- Stay connected - Make the most of technology. Stay in touch with friends and family via phone calls, SMS, social media and video conferencing. We’re here on Facebook, Twitter and Instagram whenever you need us.
- Stay on top of your feelings and talk if you need to - Try to focus on the things you can control, and if you feel you can’t cope, reach out for support. Contact firstname.lastname@example.org for a list of support contacts. It’s good to talk.
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With the Government guidance now firmly in place, we hope that you are all keeping safe and in good health. All RFC guidance as outlined in the update of 17th March still in place, we would like to remind you all about our recent social media post regarding tips to protect your mental health during this period of self isolation and social distancing.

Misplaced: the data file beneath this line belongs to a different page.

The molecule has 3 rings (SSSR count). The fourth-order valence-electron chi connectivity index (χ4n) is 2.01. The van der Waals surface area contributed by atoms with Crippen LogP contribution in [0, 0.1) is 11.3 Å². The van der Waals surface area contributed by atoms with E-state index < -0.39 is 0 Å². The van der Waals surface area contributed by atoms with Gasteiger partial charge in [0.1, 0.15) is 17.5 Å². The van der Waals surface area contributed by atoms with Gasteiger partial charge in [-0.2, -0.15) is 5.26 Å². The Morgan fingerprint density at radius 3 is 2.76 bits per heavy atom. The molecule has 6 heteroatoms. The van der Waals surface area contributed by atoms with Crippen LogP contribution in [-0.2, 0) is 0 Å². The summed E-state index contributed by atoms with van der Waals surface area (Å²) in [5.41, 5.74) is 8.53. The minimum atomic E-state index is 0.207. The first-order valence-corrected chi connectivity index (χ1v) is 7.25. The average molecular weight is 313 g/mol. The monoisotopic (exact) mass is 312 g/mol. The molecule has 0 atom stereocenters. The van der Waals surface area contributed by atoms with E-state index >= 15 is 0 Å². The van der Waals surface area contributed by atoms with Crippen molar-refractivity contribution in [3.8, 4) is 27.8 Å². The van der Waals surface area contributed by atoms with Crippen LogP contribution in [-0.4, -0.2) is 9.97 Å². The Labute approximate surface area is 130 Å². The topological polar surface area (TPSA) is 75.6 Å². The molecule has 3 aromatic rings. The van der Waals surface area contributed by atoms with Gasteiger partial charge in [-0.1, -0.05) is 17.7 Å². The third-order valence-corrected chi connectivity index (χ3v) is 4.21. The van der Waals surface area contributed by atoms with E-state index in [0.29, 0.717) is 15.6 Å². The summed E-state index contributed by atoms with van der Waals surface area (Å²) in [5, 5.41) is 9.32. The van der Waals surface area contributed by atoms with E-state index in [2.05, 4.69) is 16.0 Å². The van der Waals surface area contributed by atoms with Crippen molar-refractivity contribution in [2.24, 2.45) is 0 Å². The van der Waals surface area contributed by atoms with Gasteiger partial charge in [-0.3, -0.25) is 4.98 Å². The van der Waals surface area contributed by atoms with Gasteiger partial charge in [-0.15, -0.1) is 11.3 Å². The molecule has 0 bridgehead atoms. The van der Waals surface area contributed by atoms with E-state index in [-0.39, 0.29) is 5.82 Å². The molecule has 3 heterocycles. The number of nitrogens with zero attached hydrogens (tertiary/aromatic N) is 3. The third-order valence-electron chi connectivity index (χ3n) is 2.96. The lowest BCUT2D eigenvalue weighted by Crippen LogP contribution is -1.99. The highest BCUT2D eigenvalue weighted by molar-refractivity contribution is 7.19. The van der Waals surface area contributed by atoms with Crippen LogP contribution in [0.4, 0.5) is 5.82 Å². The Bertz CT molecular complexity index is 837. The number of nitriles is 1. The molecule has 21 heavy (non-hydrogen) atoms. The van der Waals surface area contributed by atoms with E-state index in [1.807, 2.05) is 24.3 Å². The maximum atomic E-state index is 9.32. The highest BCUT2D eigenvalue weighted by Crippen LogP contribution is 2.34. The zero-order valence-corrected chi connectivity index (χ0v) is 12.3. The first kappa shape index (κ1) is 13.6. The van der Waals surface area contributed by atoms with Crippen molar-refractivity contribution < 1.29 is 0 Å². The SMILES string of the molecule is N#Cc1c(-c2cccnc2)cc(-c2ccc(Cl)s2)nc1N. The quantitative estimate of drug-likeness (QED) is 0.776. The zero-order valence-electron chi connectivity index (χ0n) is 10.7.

- Limit the news and be careful what you read
Limit the amount of time you spend reading or watching things which aren't making you feel good. Stick to trusted sources of information - there’s a lot of fake news out there.
- Eat well and stay hydrated
Your appetite can change when you change your routine. Eat regularly and keeping your blood sugar stable to help your mood and energy levels. Drinking enough water is important for your mental and physical health, so drink water regularly.
- Keep a routine if you can